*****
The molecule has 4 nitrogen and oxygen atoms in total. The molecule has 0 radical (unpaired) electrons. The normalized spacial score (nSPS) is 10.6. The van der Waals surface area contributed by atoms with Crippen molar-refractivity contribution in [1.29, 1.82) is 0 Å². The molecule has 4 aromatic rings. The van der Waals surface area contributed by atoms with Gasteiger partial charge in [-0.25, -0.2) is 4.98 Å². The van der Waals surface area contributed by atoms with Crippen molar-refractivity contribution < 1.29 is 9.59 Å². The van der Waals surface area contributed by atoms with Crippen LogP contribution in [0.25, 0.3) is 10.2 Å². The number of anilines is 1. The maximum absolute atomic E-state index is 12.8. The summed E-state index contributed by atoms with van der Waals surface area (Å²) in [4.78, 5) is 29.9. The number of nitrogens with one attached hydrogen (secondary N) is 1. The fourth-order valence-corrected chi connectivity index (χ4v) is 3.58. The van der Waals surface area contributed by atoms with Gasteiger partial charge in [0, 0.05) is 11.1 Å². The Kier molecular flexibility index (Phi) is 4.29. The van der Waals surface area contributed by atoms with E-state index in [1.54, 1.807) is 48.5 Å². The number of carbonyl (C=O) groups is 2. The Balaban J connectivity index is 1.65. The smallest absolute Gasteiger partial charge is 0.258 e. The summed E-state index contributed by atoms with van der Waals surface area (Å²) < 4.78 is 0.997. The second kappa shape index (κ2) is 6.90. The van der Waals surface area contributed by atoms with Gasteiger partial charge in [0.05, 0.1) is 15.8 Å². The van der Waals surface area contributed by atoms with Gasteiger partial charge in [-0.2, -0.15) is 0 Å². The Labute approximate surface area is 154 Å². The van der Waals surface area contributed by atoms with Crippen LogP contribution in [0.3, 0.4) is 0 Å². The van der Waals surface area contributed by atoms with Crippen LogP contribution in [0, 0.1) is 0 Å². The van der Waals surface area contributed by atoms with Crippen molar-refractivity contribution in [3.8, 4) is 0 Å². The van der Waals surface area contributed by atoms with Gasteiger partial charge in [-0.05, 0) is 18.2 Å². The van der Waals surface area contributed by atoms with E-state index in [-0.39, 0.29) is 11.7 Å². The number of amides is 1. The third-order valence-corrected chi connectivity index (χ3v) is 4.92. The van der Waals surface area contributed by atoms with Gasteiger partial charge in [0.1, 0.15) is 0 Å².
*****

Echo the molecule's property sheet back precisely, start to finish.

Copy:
The molecule has 4 nitrogen and oxygen atoms in total. The molecule has 0 radical (unpaired) electrons. The normalized spacial score (nSPS) is 10.6. The van der Waals surface area contributed by atoms with Crippen molar-refractivity contribution in [1.29, 1.82) is 0 Å². The molecule has 4 aromatic rings. The van der Waals surface area contributed by atoms with Gasteiger partial charge in [-0.25, -0.2) is 4.98 Å². The van der Waals surface area contributed by atoms with Crippen molar-refractivity contribution < 1.29 is 9.59 Å². The van der Waals surface area contributed by atoms with Crippen LogP contribution in [0.25, 0.3) is 10.2 Å². The number of anilines is 1. The maximum absolute atomic E-state index is 12.8. The summed E-state index contributed by atoms with van der Waals surface area (Å²) in [4.78, 5) is 29.9. The number of nitrogens with one attached hydrogen (secondary N) is 1. The fourth-order valence-corrected chi connectivity index (χ4v) is 3.58. The van der Waals surface area contributed by atoms with Gasteiger partial charge in [0, 0.05) is 11.1 Å². The Kier molecular flexibility index (Phi) is 4.29. The van der Waals surface area contributed by atoms with E-state index in [1.54, 1.807) is 48.5 Å². The number of carbonyl (C=O) groups is 2. The Balaban J connectivity index is 1.65. The smallest absolute Gasteiger partial charge is 0.258 e. The summed E-state index contributed by atoms with van der Waals surface area (Å²) < 4.78 is 0.997. The second kappa shape index (κ2) is 6.90. The van der Waals surface area contributed by atoms with Gasteiger partial charge in [0.05, 0.1) is 15.8 Å². The van der Waals surface area contributed by atoms with Gasteiger partial charge in [-0.2, -0.15) is 0 Å². The Labute approximate surface area is 154 Å². The van der Waals surface area contributed by atoms with Crippen LogP contribution in [0.3, 0.4) is 0 Å². The van der Waals surface area contributed by atoms with Crippen LogP contribution in [0, 0.1) is 0 Å². The van der Waals surface area contributed by atoms with Crippen molar-refractivity contribution in [3.8, 4) is 0 Å². The van der Waals surface area contributed by atoms with Gasteiger partial charge in [-0.05, 0) is 18.2 Å². The van der Waals surface area contributed by atoms with E-state index in [-0.39, 0.29) is 11.7 Å². The number of amides is 1. The third-order valence-corrected chi connectivity index (χ3v) is 4.92. The van der Waals surface area contributed by atoms with Gasteiger partial charge in [0.1, 0.15) is 0 Å².